Is it time to change the way we learn? Traditionally, education occupies the first stage of a person’s life, and is therefore seen as the preserve of children and young people. After education, we imagine ourselves entering a career and then working in the same job (rising steadily through the ranks) until we retire. Is this still how the world works?

The twin pressures of globalisation (bringing with it increased competition from overseas) and technology (including automation and machine learning) are challenging old certainties. It’s already likely a person will change jobs many times within their working life, and its not uncommon for a person to change careers entirely. Likewise, technology is developing at such a pace that skills constantly need updating and refreshing. Do we need to rethink our approach to education?

What do our readers think? We had a comment from Iveta says: “We do not know the future and the jobs of the future, so I would say that schools should orient students towards a lifelong learning attitude – when graduating, a student needs to have a clear sense that his/her education will not end with a degree, but would continue throughout one’s life.” Do you think education systems do that today?

To get a response, we spoke to Simon Marginson, Professor of International Higher Education at the University of Oxford, and Director of the Centre for Global Higher Education. What would he say to Iveta?

We’re not achieving lifelong learning goals in the way that Iveta suggests, which I think is a good proposition and one that many people support. The limitation of our current provision is that in most countries we still see the upper-secondary education stage as the crucial stage, because it’s the stage where students are selected into elite and non-elite institutions, and then we focus on the first degree as a young person’s experience.

There are a small number of systems, particularly the Nordic systems, and to a less extent the English-speaking world, where there is substantial provision of adult education, but much of it is occupied by people who’ve already got degrees or have been in degree programmes. There’s not much re-entry into education by those who’ve dropped out earlier by that stage, and the larger notion of lifelong learning, therefore, is being carried by those degree-holders who go back into adult [education], and they’re a relatively small minority of the population. So, we haven’t yet established lifelong learning as a norm, but the resources are there to do it – especially through information available on the internet, through the availability of free or low-cost programmes in a whole lot of course content areas, and so on. So, we could do it.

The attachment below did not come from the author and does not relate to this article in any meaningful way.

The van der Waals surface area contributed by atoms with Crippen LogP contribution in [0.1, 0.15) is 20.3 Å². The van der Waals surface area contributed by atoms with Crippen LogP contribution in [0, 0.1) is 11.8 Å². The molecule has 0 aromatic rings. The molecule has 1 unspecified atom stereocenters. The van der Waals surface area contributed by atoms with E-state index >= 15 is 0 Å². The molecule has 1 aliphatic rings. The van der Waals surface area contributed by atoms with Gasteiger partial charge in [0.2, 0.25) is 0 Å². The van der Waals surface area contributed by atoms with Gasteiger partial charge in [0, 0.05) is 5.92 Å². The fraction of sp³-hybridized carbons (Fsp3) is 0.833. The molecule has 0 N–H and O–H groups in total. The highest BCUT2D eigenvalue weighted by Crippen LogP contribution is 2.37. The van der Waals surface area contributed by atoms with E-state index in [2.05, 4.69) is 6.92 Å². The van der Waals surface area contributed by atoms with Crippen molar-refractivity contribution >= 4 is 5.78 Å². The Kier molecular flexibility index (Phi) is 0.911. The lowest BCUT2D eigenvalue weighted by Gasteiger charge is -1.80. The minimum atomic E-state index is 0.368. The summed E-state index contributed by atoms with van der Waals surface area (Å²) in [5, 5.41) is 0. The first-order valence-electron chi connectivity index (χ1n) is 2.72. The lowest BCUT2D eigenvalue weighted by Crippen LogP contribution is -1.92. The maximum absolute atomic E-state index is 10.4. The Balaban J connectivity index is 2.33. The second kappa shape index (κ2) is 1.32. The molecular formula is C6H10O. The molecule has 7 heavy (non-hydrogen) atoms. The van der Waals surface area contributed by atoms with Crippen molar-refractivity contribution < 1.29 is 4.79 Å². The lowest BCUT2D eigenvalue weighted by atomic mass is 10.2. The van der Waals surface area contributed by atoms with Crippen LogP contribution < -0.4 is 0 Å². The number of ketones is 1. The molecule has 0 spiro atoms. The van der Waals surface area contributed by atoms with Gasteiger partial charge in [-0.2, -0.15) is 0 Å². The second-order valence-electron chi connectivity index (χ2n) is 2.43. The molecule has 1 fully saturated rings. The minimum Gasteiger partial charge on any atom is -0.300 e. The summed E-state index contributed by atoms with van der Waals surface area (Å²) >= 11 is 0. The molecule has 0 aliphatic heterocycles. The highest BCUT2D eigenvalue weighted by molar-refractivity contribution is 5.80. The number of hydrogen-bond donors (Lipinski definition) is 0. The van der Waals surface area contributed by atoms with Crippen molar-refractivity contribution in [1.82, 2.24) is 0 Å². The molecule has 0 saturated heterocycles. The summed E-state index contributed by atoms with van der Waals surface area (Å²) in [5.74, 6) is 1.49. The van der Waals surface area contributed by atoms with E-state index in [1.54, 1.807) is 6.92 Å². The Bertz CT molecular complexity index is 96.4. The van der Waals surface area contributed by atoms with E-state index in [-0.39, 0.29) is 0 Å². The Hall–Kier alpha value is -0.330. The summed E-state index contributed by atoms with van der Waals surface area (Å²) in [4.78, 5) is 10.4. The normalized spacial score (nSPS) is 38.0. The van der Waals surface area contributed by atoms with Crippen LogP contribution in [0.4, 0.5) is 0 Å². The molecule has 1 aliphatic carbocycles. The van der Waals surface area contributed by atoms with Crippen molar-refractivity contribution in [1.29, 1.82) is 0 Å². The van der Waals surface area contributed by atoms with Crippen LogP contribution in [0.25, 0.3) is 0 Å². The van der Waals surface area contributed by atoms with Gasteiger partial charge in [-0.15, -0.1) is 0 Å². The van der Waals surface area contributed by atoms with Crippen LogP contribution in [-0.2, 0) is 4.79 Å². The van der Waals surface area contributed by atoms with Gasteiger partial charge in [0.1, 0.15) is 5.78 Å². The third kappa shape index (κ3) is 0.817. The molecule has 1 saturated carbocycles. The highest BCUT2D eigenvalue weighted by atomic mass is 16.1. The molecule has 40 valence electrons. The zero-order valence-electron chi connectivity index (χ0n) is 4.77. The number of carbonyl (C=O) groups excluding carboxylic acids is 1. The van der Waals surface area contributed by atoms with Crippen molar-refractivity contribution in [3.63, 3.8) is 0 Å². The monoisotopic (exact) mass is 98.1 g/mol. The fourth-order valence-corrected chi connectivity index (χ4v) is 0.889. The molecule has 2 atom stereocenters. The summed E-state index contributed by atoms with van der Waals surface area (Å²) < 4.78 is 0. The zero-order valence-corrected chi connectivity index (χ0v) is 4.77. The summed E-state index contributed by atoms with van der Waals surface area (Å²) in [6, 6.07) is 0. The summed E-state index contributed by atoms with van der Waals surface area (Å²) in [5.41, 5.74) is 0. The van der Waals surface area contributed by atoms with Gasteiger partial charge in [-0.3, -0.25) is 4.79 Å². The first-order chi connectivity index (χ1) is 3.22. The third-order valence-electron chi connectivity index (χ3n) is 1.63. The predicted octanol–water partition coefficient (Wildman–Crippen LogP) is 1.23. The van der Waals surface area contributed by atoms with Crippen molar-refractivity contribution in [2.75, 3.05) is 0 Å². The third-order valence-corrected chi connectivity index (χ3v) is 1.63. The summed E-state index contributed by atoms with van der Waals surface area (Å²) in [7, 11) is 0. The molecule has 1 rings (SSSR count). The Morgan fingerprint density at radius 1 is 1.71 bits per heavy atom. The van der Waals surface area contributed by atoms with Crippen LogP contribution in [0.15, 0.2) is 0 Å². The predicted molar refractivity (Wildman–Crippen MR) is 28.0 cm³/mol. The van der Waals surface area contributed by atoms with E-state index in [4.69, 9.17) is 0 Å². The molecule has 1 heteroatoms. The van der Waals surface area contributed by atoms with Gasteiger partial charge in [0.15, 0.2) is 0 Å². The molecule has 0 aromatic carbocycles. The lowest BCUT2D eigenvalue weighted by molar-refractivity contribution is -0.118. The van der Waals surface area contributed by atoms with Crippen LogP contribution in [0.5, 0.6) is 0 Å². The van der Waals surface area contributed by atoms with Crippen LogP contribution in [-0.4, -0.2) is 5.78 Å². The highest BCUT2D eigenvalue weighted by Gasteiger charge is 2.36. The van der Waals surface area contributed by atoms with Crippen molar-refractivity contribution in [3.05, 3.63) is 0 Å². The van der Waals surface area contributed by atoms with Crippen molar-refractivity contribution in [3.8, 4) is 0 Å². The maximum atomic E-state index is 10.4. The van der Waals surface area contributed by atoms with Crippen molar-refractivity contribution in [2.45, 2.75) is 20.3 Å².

For another perspective, we put the same comment to Stéphane Lauwick, President of European Association of Institutions in Higher Education (EURASHE) and Director of the Institute of Technology (IUT) of the University of Le Havre. How would he respond?

Well, the short answer is: no, they don’t do that at all. Basically, the reason is that professors, lecturers, academic staff generally are trained and selected in terms of their discipline and their perceived excellence in one discipline. And, of course, they are usually – or have been so far – trained to impart that knowledge to students. Of course, this is all very well for the more able students, or students who know what they want, but it doesn’t prepare most students to adapt in life.

As Iveta rightly says, we don’t know what the jobs will be perhaps even in five years. The issue now is how do we go from a discipline-based higher education to a competence-based higher education, and one of those competencies is how do we learn to learn? How do we reflect on our learning? That’s the ‘meta-level’, as it were.

I must say that I think all education systems in Europe, and probably in North America and other places as well, are aware of that challenge and are really working on how to effect that change. It’s quite a difficult job, but we’re working on it. Having said that, no, [education] systems do not provide this type of competency yet, but they will do soon, I’m quite sure. In fact, I’m very optimistic at the turnout of events.

Do we need a new education model? Should education systems focus more on lifelong learning? Should we promote alternatives to higher education, such as vocational training? Let us know your thoughts and comments in the form below and we’ll take them to policymakers and experts for their reactions!

IMAGE CREDITS: CC / Flickr – Intro to Arduino; PORTRAIT CREDITS: Marginson (c) Graduate School of Shanghai Jiao Tong University, Lauwick (c) Catherine Lefavrais – IUT Le Havre (CREAV)


23 comments Post a commentcomment

What do YOU think?

  1. avatar
    Shadow Hand

    Education is the key to success.

  2. avatar
    Nadia